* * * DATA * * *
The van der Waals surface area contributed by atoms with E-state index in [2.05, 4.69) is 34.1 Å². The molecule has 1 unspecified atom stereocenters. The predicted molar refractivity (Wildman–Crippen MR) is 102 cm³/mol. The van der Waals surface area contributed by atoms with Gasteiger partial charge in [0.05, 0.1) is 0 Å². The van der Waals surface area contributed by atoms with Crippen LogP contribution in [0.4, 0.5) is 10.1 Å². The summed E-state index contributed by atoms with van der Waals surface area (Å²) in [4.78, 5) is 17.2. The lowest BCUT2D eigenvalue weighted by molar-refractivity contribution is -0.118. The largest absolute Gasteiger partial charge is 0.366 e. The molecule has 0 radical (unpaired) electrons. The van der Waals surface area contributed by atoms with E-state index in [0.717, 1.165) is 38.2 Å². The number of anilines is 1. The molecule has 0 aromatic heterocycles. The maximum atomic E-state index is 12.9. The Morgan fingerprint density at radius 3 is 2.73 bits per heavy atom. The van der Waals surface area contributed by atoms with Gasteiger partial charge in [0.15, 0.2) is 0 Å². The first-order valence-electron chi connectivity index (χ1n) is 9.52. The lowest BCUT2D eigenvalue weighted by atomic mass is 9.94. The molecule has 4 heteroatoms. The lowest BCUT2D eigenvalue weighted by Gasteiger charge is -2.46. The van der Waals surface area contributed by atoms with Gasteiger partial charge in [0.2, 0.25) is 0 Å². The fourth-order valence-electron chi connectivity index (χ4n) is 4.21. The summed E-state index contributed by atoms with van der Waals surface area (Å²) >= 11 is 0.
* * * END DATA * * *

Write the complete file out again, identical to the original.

The van der Waals surface area contributed by atoms with E-state index in [2.05, 4.69) is 34.1 Å². The molecule has 1 unspecified atom stereocenters. The predicted molar refractivity (Wildman–Crippen MR) is 102 cm³/mol. The van der Waals surface area contributed by atoms with Gasteiger partial charge in [0.05, 0.1) is 0 Å². The van der Waals surface area contributed by atoms with Crippen LogP contribution in [0.4, 0.5) is 10.1 Å². The summed E-state index contributed by atoms with van der Waals surface area (Å²) in [4.78, 5) is 17.2. The lowest BCUT2D eigenvalue weighted by molar-refractivity contribution is -0.118. The largest absolute Gasteiger partial charge is 0.366 e. The molecule has 0 radical (unpaired) electrons. The van der Waals surface area contributed by atoms with E-state index in [0.717, 1.165) is 38.2 Å². The number of anilines is 1. The molecule has 0 aromatic heterocycles. The maximum atomic E-state index is 12.9. The Morgan fingerprint density at radius 3 is 2.73 bits per heavy atom. The van der Waals surface area contributed by atoms with Gasteiger partial charge in [0.15, 0.2) is 0 Å². The first-order valence-electron chi connectivity index (χ1n) is 9.52. The lowest BCUT2D eigenvalue weighted by atomic mass is 9.94. The molecule has 4 heteroatoms. The lowest BCUT2D eigenvalue weighted by Gasteiger charge is -2.46. The van der Waals surface area contributed by atoms with Gasteiger partial charge in [0.2, 0.25) is 0 Å². The fourth-order valence-electron chi connectivity index (χ4n) is 4.21. The summed E-state index contributed by atoms with van der Waals surface area (Å²) >= 11 is 0.